Medical help & assistance from the authorities was quickly sent for. Eventually two local doctors were on the scene to try to save the lives of both men, which seemed likely would be a tough task. Also, a basic investigation was begun. 

Tom Thomas, the North Georgia man, was too far gone. He expired very shortly after the doctors had arrived. But, beyond expectations, Samps Cohen would fight & pull through. 

Almost immediately the murder (and attempted murder) weapon was found in the room - a 3 ft long Wagon Standard made of dogwood (commonly known at the time as a Buggy Stick). 

What, or who, wasn't found was one CH "Charles" Echols... 

After interviews & eyewitness accounts, the authorities put out a warrant for Echols before noontime. And according to one of the hotel porters, he had seen Echols holding a Wagon Standard when he first got to the hotel. 

Echols was quickly arrested & put in jail. 

Naturally, this was already scandalous, but what made it especially scurrilous was that Charles Echols was part of The Echols Family. At the time considered to be one of the most prestigious & wealthy families in the home city (some of you reading may be familiar w/ The Echols House in North Covington, a block north of the RR tracks on Hwy 81). 

One would think based on the previous reading that this would be a slam dunk and Echols would be tried & found guilty of murder. 

Well, you'd be wrong on that...

From the beginning, Echols swore that he ended up changing his mind & decided to leave shortly after getting to the room in order to walk home and that both Cohen & Thomas were perfectly fine when he left. While there were multiple accounts of him having arrived there, no one could swear to whether or not they heard anything or saw Echols leave. At the time, Cohen was in no state to make a declarative statement (and that would continue indefinitely as his injuries would be life-lasting).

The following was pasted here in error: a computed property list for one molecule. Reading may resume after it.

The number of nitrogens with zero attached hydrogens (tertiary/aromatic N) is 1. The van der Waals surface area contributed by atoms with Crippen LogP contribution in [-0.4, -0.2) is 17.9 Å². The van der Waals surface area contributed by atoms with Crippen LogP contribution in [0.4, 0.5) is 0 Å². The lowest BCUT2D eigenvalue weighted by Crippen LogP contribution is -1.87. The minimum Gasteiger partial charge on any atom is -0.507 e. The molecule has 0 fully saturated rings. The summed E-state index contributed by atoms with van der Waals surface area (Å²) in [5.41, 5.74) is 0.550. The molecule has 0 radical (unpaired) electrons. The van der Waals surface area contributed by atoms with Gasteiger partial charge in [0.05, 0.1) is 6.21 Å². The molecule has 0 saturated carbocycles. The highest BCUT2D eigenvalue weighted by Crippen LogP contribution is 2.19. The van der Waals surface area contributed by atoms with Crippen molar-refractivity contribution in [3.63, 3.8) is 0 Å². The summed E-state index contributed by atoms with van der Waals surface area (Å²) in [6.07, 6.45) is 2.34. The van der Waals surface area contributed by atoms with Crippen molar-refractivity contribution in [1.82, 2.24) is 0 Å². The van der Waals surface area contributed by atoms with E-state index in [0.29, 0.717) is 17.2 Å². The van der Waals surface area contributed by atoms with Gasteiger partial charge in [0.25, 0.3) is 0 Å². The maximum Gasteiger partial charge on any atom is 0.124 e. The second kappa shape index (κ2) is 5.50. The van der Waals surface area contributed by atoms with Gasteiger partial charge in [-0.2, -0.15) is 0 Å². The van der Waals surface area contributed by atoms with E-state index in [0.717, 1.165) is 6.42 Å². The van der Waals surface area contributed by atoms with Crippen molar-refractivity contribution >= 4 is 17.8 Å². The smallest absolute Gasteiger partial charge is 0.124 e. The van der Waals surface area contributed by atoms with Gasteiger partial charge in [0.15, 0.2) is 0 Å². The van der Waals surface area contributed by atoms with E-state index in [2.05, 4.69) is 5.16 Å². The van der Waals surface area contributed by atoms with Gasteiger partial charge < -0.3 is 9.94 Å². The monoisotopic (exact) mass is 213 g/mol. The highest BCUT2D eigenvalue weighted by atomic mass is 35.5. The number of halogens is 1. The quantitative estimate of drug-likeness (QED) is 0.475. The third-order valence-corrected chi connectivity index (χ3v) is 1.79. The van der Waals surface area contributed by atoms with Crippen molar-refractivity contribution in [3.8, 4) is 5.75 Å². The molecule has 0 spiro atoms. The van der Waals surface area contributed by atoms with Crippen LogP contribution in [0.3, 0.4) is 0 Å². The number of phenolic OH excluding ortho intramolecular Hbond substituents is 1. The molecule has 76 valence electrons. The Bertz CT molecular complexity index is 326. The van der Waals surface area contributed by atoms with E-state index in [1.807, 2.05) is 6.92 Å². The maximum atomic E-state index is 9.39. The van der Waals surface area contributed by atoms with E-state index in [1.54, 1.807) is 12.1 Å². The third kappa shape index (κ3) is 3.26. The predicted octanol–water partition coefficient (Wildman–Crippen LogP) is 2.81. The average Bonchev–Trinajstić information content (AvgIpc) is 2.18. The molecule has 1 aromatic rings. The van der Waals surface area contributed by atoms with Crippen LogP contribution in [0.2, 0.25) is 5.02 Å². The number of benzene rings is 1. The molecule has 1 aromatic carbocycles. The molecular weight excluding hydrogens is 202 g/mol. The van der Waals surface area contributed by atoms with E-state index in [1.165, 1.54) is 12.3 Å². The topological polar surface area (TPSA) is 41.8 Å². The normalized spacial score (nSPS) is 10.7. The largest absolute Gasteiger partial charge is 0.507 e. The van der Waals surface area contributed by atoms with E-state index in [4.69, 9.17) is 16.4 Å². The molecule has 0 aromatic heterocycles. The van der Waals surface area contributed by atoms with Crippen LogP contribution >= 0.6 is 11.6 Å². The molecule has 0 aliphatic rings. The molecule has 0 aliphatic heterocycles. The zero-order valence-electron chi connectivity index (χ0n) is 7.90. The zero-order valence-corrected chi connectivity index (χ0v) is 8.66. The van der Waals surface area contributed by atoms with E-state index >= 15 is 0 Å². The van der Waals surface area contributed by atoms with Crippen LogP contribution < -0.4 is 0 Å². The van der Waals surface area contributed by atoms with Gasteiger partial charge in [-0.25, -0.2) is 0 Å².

What it came down to really was this - while there was a ton of circumstantial evidence, there seemingly was no direct, "beyond a shadow of a doubt" evidence. 

Later in the trial, an apparently ineffective & incompetent prosecution, along w/ conflicting statements by local Hamp McDonald as well as attempted murder victim Samps Cohen ultimately led to a "Not Guilty" verdict. 

Eventually another charge for assault was filed & Echols was found guilty on that one, but by then he had moved to New York City & for years would actually be considered to be on the lam

It wasn't until 1900 - 12 years later - that the legal issues facing Echols was resolved. When it was all said & done his sentence was suspended & he owed a $1000 fine. 


Just my thoughts, and kind of reading between the lines here, but it seems to me that CH "Charles" Echols most likely got away w/ murder through a combination of incompetency of the authorities as well as perhaps just a general sense of unimportance. After all, the murder victim was from Gainesville. And again, this was a wealthy & well connected family. Perhaps that played a role? Again, just the ole $.02 & all. 

Well, alright, hope you enjoyed that. A little slice of murder is always good for a good read. And look for a dedicated write-up on that other 1880s card game that resulted in murder on The Covington Square down the road here at TPC. 

As always, thanks for reading. 


*Ed. note: most of the research for this piece came the book, "Main Street Covington," w/ additional support from "History of Newton County" & old newspaper articles.